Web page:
The Magicians by Lev Grossman is a book with multiple layers. On one level it is the story of Quentin Coldwater. Quentin is a talented teenager who is on his way to take an entrance interview to Princeton. Quentin isn’t particularly happy with his life but it’s all in a fairly standard teenage angst sort of thing. “Why doesn’t the girl like me? , Why isn’t anything interesting happening?” When Quentin arrives at the interview location with his friend James, he finds the interviewer dead on the floor. He is handed an interview package with his name on it by one of the responding paramedics–James declines to take his package. On the way home, Quentin opens the package and finds a notebook that is titled “The Magicians” and seems to be book 6 of his favorite fantasy series–Fillory and Further. The Filory books are similar to the Narnia books and will play quite a large role in the rest of the book.
When Quentin opens the notebook a scrap of paper is caught on the wind. He pursues it into an overgrown garden and walks from fall in Brooklyn into summer, someplace else. The someplace else turns out to be the grounds of a college for magic. Quentin’s attendance at the school form the first level of the book. While Harry Potter may immediately spring to mind, the book is very different from the Potter series. The students are adults for one thing and engage in all of the activities college students do engage in. Also, the years pass fairly quickly here–instead of an intense one year per book as in the Potter series, the school years are compressed into the first half of the book. After that we get to see Quentin and some friends deal with living in the world and then on into an adventure and its aftermath. I’m not going to go into details of these as that would involve quite a few spoilers. What we do get to see is that even while seeming to get the things that he wants (magic and adventure) Quentin keeps being unhappy. Quentin makes mistakes. He isn’t perfect and neither are his friends. We also get to see Grossman building a very nice world, how magic might operate in that world and how one might go about teaching it. One student remarks that magic is hard, it’s not just making up some fake Latin phrases.
The second layer of the book really revolves around Quentin’s love of the Fillory stories and becomes a sort of meta-fictional conversation between Grossman and the reader. It is woven into the story quite well, but it speaks to what it means to be a reader of fantasy and what it would mean for someone who likes to escape into a fantasy world to actually find themselves in such a place and to discover it isn’t such an escape after all. Grossman does this quite well.
I enjoyed The Magicians quite a lot. It is a somewhat dark novel, but the darkness is leavened with humour. I’m looking forward to reading the sequel — “The Magician King.”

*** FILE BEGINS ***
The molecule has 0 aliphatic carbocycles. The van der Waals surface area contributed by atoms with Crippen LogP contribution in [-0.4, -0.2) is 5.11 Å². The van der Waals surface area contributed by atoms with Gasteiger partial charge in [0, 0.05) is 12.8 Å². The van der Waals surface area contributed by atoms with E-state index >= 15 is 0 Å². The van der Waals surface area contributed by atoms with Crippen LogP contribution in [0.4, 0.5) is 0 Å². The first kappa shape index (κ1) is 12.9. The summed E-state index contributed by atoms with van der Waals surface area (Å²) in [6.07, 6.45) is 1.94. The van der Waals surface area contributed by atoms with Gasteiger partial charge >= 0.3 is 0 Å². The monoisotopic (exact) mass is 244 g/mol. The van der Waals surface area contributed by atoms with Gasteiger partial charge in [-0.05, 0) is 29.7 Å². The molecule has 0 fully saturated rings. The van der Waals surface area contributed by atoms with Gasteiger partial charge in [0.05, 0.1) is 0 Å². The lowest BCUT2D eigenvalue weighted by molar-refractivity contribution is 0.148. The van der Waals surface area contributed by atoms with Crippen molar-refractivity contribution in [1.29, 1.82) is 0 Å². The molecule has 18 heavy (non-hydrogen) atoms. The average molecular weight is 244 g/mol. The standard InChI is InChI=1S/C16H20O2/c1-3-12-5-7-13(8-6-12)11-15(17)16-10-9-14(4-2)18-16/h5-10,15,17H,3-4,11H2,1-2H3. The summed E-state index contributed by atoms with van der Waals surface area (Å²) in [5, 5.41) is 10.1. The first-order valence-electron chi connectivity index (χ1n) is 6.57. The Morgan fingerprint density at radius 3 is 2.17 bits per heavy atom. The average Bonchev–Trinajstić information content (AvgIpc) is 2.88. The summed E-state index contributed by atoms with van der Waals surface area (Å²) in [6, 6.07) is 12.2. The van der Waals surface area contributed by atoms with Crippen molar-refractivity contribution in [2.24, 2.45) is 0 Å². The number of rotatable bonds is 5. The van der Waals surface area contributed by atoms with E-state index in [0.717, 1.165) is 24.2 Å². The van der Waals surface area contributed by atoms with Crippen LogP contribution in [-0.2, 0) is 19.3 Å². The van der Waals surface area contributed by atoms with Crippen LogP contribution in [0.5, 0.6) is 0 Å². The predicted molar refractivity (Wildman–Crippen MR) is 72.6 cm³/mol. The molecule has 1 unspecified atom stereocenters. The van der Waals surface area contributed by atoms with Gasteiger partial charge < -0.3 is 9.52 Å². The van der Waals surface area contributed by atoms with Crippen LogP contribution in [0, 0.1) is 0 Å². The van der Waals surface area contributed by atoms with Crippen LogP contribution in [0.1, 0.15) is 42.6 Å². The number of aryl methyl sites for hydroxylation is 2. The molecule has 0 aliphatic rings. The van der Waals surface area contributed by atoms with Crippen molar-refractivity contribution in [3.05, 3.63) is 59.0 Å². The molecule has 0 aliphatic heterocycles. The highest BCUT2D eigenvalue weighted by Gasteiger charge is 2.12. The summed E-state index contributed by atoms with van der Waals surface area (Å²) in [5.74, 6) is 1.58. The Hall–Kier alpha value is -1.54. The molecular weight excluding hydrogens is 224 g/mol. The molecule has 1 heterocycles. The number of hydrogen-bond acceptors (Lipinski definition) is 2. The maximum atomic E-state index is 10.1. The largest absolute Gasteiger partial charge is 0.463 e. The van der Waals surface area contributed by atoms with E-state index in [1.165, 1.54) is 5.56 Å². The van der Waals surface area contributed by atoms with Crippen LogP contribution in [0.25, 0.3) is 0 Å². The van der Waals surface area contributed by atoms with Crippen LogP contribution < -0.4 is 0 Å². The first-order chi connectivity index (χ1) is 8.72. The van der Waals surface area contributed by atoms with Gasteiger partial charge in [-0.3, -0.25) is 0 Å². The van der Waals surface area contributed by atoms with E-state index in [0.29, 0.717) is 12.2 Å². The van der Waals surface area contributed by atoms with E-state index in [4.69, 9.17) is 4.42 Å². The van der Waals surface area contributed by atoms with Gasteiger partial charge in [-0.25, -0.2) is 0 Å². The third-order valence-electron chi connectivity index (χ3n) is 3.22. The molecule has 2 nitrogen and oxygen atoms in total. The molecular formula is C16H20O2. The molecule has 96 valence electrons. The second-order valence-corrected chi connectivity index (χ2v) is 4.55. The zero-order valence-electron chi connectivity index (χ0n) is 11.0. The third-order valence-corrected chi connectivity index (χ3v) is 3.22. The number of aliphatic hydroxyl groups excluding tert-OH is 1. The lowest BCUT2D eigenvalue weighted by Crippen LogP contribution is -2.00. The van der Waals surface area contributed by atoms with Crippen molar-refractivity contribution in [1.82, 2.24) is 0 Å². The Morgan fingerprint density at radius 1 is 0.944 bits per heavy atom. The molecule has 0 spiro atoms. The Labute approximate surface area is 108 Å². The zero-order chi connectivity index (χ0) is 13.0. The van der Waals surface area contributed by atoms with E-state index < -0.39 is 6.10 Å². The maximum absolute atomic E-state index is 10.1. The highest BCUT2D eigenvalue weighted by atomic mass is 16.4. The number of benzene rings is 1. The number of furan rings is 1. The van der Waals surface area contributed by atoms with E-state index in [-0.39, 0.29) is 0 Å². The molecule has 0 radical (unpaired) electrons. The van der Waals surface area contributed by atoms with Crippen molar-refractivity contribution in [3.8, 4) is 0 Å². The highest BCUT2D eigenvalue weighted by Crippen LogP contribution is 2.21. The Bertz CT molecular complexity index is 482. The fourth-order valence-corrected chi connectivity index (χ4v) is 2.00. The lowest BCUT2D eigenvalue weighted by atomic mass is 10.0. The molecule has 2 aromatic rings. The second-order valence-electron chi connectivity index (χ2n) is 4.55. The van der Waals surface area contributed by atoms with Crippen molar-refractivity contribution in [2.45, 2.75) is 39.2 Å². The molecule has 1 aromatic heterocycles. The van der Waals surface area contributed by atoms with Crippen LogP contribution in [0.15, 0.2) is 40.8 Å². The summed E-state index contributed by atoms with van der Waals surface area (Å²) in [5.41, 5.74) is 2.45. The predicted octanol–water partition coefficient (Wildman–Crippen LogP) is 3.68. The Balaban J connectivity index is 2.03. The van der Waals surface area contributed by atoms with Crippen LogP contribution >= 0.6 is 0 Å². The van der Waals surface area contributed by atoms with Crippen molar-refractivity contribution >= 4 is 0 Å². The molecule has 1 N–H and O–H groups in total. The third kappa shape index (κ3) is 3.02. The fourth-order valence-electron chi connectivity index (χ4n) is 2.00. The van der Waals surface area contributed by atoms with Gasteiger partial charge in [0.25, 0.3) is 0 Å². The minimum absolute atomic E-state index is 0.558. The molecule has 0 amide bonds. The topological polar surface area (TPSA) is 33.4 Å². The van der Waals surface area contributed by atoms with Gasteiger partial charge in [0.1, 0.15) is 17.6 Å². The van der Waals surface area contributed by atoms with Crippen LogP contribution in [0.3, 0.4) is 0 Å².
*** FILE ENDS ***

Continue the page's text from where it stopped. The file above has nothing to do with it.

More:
River Marked by Patricia Briggs is the 6th book in the Mercedes Thompson series. Mercedes is a shapeshifter (she can turn into a coyote, see ghosts and do a few other things.) Her shapeshifting is tied up in her heritage–both from the American Indian side of her ancestry and more immediate aspects of her ancestry.
Mercedes (or Mercy) was raised by a werewolf pack after her father was killed in a car wreck and her mother couldn’t deal with a shapeshifting child at that point.
In addition to the werewolves and shapeshifters, an extremely interesting part of the background stories of these books is that the Fae exist and have exposed themselves to the general public. For this, think of all of the various old-world gnomes and trolls and magical beings made real with some twists. One of these twists is that in the US most Fae have been moved (for their own good) to reservations. And, there are vampires who aren’t public and aren’t sparkly.
As with the Kate Daniels series I’m not wild about the romantic portion of the plot. Again, the “girl goes to the Alpha male” part of the plot seems a bit too standard. But, I’m willing to overlook that here also as the world building and character details are very interesting.
In this volume Mercy goes on a trip to the Columbia River with Adam (a werewolf Alpha) and discovers an old evil reawakening. She also learns quite a bit about her own family and origins.
This was a good addition to the series. If you have liked the series so far, then you will like this one.
Magic Bleeds by Ilona Andrews is the fourth book in the Kate Daniels series. As I mentioned in my review of Magic Strikes, I am quite enjoying the world building and background of this series. The action scenes continue to be very well done. I’m still not particularly pleased with the romance angle of the story. It just seems a bit on the trite side for the girl to always fall for the biggest most lordly of the shapechanger hero types.
That having been said, the main story concerns the arrival in Atlanta of a mysterious figure who seems to be killing some of the cities tough guys (no tough girls being killed.) The villain then goes on to infect the corpse with a magically virulent disease variant. Kate’s job is to track down the plague carrier while dealing with political and life problems.